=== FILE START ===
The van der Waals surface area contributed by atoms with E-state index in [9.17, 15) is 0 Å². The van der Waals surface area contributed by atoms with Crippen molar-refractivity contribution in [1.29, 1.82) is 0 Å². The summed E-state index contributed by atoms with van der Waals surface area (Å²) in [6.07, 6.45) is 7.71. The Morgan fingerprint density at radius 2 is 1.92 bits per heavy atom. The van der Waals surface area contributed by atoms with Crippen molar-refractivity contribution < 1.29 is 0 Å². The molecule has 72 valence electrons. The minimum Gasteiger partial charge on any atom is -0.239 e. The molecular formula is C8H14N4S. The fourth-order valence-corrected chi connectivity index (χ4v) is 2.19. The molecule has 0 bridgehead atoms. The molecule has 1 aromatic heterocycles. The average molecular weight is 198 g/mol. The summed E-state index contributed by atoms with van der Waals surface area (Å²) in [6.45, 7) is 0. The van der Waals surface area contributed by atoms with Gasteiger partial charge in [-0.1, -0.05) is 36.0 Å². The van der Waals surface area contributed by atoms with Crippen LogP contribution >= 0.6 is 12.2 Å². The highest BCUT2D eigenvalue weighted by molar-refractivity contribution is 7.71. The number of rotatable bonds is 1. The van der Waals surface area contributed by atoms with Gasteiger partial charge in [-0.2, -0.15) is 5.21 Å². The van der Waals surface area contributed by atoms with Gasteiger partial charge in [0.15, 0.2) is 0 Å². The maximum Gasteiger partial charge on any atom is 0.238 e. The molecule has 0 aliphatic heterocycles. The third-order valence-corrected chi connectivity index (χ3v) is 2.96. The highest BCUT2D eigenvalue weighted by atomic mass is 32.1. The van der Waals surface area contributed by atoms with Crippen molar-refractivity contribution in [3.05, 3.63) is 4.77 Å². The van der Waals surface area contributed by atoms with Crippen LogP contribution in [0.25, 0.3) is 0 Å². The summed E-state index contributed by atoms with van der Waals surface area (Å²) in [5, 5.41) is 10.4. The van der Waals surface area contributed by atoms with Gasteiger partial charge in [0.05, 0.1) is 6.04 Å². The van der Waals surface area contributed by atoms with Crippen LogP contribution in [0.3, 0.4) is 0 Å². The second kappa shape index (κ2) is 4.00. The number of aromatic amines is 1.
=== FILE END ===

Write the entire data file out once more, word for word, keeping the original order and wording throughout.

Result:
The van der Waals surface area contributed by atoms with E-state index in [9.17, 15) is 0 Å². The van der Waals surface area contributed by atoms with Crippen molar-refractivity contribution in [1.29, 1.82) is 0 Å². The summed E-state index contributed by atoms with van der Waals surface area (Å²) in [6.07, 6.45) is 7.71. The Morgan fingerprint density at radius 2 is 1.92 bits per heavy atom. The van der Waals surface area contributed by atoms with Crippen molar-refractivity contribution < 1.29 is 0 Å². The molecule has 72 valence electrons. The minimum Gasteiger partial charge on any atom is -0.239 e. The molecular formula is C8H14N4S. The fourth-order valence-corrected chi connectivity index (χ4v) is 2.19. The molecule has 0 bridgehead atoms. The molecule has 1 aromatic heterocycles. The average molecular weight is 198 g/mol. The summed E-state index contributed by atoms with van der Waals surface area (Å²) in [6.45, 7) is 0. The van der Waals surface area contributed by atoms with Gasteiger partial charge in [-0.1, -0.05) is 36.0 Å². The van der Waals surface area contributed by atoms with Crippen LogP contribution >= 0.6 is 12.2 Å². The highest BCUT2D eigenvalue weighted by molar-refractivity contribution is 7.71. The number of rotatable bonds is 1. The van der Waals surface area contributed by atoms with Gasteiger partial charge in [-0.2, -0.15) is 5.21 Å². The van der Waals surface area contributed by atoms with Gasteiger partial charge in [0.15, 0.2) is 0 Å². The maximum Gasteiger partial charge on any atom is 0.238 e. The molecule has 0 aliphatic heterocycles. The third-order valence-corrected chi connectivity index (χ3v) is 2.96. The highest BCUT2D eigenvalue weighted by atomic mass is 32.1. The van der Waals surface area contributed by atoms with Crippen molar-refractivity contribution in [3.05, 3.63) is 4.77 Å². The van der Waals surface area contributed by atoms with Crippen LogP contribution in [0.25, 0.3) is 0 Å². The summed E-state index contributed by atoms with van der Waals surface area (Å²) in [5, 5.41) is 10.4. The van der Waals surface area contributed by atoms with Gasteiger partial charge in [0.05, 0.1) is 6.04 Å². The van der Waals surface area contributed by atoms with Crippen LogP contribution in [0.3, 0.4) is 0 Å². The second kappa shape index (κ2) is 4.00. The number of aromatic amines is 1.